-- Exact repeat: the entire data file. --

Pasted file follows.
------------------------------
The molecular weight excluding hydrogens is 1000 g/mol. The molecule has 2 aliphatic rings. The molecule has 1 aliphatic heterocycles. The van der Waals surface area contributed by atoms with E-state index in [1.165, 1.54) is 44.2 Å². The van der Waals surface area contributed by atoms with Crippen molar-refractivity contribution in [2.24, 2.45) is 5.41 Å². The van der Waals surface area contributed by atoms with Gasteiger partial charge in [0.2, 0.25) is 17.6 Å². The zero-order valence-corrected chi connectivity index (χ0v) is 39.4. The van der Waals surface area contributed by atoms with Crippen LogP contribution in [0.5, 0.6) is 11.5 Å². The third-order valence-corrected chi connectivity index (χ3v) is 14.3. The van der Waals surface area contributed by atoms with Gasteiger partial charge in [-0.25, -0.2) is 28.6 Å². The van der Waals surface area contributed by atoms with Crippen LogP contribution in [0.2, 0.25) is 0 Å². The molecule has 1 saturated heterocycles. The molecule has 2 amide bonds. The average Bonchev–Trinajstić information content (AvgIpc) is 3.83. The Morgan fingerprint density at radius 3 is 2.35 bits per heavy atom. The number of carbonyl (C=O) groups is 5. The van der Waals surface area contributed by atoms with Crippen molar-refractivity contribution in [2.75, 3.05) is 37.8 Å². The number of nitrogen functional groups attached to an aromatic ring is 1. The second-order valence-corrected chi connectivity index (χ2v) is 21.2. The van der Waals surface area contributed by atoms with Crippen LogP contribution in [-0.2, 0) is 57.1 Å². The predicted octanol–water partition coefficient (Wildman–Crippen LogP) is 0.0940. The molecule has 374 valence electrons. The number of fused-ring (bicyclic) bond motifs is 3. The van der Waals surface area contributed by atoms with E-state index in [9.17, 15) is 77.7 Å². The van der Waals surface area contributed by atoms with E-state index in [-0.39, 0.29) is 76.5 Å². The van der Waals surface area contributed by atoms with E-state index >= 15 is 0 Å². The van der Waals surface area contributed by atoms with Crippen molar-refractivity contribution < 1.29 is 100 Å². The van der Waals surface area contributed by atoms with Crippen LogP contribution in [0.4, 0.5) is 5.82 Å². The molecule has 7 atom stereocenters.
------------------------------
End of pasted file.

The molecular weight excluding hydrogens is 1000 g/mol. The molecule has 2 aliphatic rings. The molecule has 1 aliphatic heterocycles. The van der Waals surface area contributed by atoms with E-state index in [1.165, 1.54) is 44.2 Å². The van der Waals surface area contributed by atoms with Crippen molar-refractivity contribution in [2.24, 2.45) is 5.41 Å². The van der Waals surface area contributed by atoms with Gasteiger partial charge in [0.2, 0.25) is 17.6 Å². The zero-order valence-corrected chi connectivity index (χ0v) is 39.4. The van der Waals surface area contributed by atoms with Crippen LogP contribution in [0.5, 0.6) is 11.5 Å². The third-order valence-corrected chi connectivity index (χ3v) is 14.3. The van der Waals surface area contributed by atoms with Gasteiger partial charge in [-0.25, -0.2) is 28.6 Å². The van der Waals surface area contributed by atoms with Crippen LogP contribution in [0.2, 0.25) is 0 Å². The molecule has 1 saturated heterocycles. The molecule has 2 amide bonds. The average Bonchev–Trinajstić information content (AvgIpc) is 3.83. The Morgan fingerprint density at radius 3 is 2.35 bits per heavy atom. The number of carbonyl (C=O) groups is 5. The van der Waals surface area contributed by atoms with Crippen molar-refractivity contribution in [2.75, 3.05) is 37.8 Å². The number of nitrogen functional groups attached to an aromatic ring is 1. The second-order valence-corrected chi connectivity index (χ2v) is 21.2. The van der Waals surface area contributed by atoms with Crippen LogP contribution in [-0.2, 0) is 57.1 Å². The predicted octanol–water partition coefficient (Wildman–Crippen LogP) is 0.0940. The molecule has 374 valence electrons. The number of fused-ring (bicyclic) bond motifs is 3. The van der Waals surface area contributed by atoms with E-state index in [9.17, 15) is 77.7 Å². The van der Waals surface area contributed by atoms with E-state index in [-0.39, 0.29) is 76.5 Å². The van der Waals surface area contributed by atoms with E-state index >= 15 is 0 Å². The van der Waals surface area contributed by atoms with Crippen molar-refractivity contribution < 1.29 is 100 Å². The van der Waals surface area contributed by atoms with Crippen LogP contribution in [0.4, 0.5) is 5.82 Å². The molecule has 7 atom stereocenters.